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Welcome “ownCloud Documents” Thu, 24 Oct 2013 04:35:00 +0000 A couple of weeks ago I blogged about the new features in ownCloud 6. I promised a special surprise in the coming weeks. And here it is. ;-)
In the past few month we have worked on a feature that will be super useful and popular. All the development happened in a public repository on github but we haven’t talked about it in public and perhaps it wasn’t obvious what it was for people who found it by accident.
I’m talking about collaborative editing! This feature is implemented in an app called “ownCloud Documents” and will be part of ownCloud 6. People can view and edit their ODF text documents directly in the browser, inside your ownCloud. Another cool thing is that you can invite users from the same ownCloud to work collaboratively on the same document with you. Or you can send invitation links by email to  people outside your server to collaborate with you on the document.
Several people can navigate in the same document with different  cursors at the same time and you can see the changes that are done by the different users in different colors. Every user is identified by the name and the nice avatar picture that we also introduced in ownCloud 6.
We implemented this feature together with our friends from KO GmbH. The browser part is based on WebODF with a new ownCloud backend to load, save, share documents and a system to distribute the document changes.
This feature is special in several ways:
  • It runs purely on your server. No communication with centralized services like Google — so your data is always protected against surveillance.
  • We didn’t introduce any new server requirements here. Just take  ownCloud and put it into your web server document root and you have your own collaborative editing server. This is far easier to install and run than for example Etherpad.
  • All the documents are based on ODT files that live in your ownCloud. This means that you can sync your documents to your desktop and open them with LibreOffice, Calligra, OpenOffice or MS Office 2013 in parallel. Or you can access them via WebDAV if you want. You also get all the other ownCloud features like versioning, encryption, undelete and so on. This is very unique I think.
  • All the code is completely free software. The PHP and the JS components are released under the AGPL license. This is different than most other solutions. Some of them claim to be open source but use creative commons as a code license which is not free software.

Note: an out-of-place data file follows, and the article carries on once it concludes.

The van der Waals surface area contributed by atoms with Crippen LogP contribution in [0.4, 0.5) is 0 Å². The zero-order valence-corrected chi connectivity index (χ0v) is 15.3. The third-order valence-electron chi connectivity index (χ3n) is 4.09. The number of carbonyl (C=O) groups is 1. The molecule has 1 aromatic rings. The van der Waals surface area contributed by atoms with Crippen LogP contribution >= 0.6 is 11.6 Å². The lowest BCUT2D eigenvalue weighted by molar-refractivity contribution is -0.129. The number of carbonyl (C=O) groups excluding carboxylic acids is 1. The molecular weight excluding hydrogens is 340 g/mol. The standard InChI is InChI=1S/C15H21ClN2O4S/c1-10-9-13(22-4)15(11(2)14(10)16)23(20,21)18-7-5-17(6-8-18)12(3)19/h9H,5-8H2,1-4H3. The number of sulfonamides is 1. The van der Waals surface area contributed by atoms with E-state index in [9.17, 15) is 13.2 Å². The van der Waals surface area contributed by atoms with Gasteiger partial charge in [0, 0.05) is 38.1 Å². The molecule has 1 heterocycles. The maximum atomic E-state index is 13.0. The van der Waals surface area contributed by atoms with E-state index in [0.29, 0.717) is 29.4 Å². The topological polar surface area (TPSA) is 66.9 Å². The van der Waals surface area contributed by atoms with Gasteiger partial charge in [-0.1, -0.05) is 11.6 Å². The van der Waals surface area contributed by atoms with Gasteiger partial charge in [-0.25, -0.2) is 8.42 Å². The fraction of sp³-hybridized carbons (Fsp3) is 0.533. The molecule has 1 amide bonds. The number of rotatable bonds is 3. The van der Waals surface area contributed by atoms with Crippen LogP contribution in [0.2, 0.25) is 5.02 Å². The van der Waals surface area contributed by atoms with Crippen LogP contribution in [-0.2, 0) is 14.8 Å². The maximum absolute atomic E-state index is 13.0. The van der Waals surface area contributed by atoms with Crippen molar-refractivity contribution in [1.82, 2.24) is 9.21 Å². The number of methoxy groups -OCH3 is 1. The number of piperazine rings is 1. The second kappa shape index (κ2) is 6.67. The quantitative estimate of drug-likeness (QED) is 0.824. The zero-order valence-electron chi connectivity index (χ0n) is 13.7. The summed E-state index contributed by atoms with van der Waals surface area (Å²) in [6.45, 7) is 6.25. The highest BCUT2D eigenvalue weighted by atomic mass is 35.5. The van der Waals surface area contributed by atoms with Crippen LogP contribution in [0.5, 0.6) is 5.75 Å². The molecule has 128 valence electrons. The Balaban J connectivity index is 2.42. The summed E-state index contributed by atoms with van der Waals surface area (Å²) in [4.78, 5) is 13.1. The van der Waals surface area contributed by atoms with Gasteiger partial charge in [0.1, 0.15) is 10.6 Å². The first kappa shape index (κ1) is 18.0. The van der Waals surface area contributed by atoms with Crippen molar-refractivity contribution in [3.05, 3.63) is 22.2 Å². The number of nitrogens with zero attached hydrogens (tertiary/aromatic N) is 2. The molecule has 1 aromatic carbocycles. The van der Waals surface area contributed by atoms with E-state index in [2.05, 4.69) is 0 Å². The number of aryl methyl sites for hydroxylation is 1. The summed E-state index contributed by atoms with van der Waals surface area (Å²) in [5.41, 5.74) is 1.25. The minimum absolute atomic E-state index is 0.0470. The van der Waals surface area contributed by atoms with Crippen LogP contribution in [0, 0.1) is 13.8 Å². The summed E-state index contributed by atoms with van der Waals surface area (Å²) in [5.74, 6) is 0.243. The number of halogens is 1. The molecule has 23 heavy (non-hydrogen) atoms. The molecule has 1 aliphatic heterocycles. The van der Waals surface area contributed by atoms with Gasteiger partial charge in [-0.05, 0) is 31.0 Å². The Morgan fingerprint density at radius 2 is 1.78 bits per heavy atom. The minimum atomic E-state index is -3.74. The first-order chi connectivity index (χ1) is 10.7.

Please note that this is only the first version of this great feature. Not every ODT element is supported but we are working on improving this considerably in the future. We will invest significantly in this because we think that this is a very important feature that is useful for people.
More information about this feature including a demo video and all the other new ownCloud 6 features can be found here:
ownCloud Documents is part of the ownCloud 6 beta 1 that you can download here:
Thanks to the awesome ownCloud community who implemented this innovative feature. Special thanks to our friends from KO GmbH. It’s great to work with you. And thanks to ownCloud Inc. who sponsors the development of free software.
ownCloud is built by a great community with a completely open  development process. Everyone is welcome to join us and help to build software which can protect all of us from surveillance. Please join us at if you want to make the world a little bit better.
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Introducing ownCloud 6 Wed, 09 Oct 2013 16:08:00 +0000 Today we release the first Alpha of the latest (ownCloud 6) Community Edition and I’m extremely excited by the latest features. ownCloud 6 is the fastest, best looking, easiest to use ownCloud yet. Oh, and it has a ton of cool, new features that the community can use to safely and privately sync and share files. We also spend a lot of energy on stabilizing and fixing bugs and we will keep on doing this in the future.
The brave at heart can take a look at the Alpha 1 now (warning, may kill your hamster). I’ve listed some of the top features below (more detail to come), and there may be a surprise or two added in the coming weeks.
A new era has begun at ownCloud, ownCloud 6 — thanks to all who helped virtually and in-person in Berlin.
  • Activity feed. See what is going on in your ownCloud
  • Improved design. Less visual clutter and more space for better focus
  • Performance. Improved performance across the board.